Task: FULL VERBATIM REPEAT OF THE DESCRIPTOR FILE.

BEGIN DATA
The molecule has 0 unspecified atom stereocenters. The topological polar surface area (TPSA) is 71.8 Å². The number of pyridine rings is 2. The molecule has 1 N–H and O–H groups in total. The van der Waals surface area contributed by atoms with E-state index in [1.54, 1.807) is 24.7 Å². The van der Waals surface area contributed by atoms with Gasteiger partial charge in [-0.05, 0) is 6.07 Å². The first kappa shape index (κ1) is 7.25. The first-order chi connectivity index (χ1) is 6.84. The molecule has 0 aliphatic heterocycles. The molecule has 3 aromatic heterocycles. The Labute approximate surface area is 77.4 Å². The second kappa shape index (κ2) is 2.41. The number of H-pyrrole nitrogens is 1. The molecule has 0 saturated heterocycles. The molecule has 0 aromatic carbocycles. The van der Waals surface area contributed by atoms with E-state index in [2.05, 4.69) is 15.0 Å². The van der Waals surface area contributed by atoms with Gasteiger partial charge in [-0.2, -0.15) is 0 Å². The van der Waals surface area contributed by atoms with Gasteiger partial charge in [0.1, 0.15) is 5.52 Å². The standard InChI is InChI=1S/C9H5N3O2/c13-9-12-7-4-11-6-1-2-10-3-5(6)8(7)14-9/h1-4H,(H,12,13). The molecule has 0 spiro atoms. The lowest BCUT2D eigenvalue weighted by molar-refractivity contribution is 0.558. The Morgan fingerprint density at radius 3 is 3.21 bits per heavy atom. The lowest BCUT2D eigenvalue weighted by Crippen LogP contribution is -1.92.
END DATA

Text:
The molecule has 0 unspecified atom stereocenters. The topological polar surface area (TPSA) is 71.8 Å². The number of pyridine rings is 2. The molecule has 1 N–H and O–H groups in total. The van der Waals surface area contributed by atoms with E-state index in [1.54, 1.807) is 24.7 Å². The van der Waals surface area contributed by atoms with Gasteiger partial charge in [-0.05, 0) is 6.07 Å². The first kappa shape index (κ1) is 7.25. The first-order chi connectivity index (χ1) is 6.84. The molecule has 0 aliphatic heterocycles. The molecule has 3 aromatic heterocycles. The Labute approximate surface area is 77.4 Å². The second kappa shape index (κ2) is 2.41. The number of H-pyrrole nitrogens is 1. The molecule has 0 saturated heterocycles. The molecule has 0 aromatic carbocycles. The van der Waals surface area contributed by atoms with E-state index in [2.05, 4.69) is 15.0 Å². The van der Waals surface area contributed by atoms with Gasteiger partial charge in [-0.2, -0.15) is 0 Å². The van der Waals surface area contributed by atoms with Gasteiger partial charge in [0.1, 0.15) is 5.52 Å². The standard InChI is InChI=1S/C9H5N3O2/c13-9-12-7-4-11-6-1-2-10-3-5(6)8(7)14-9/h1-4H,(H,12,13). The molecule has 0 spiro atoms. The lowest BCUT2D eigenvalue weighted by molar-refractivity contribution is 0.558. The Morgan fingerprint density at radius 3 is 3.21 bits per heavy atom. The lowest BCUT2D eigenvalue weighted by Crippen LogP contribution is -1.92.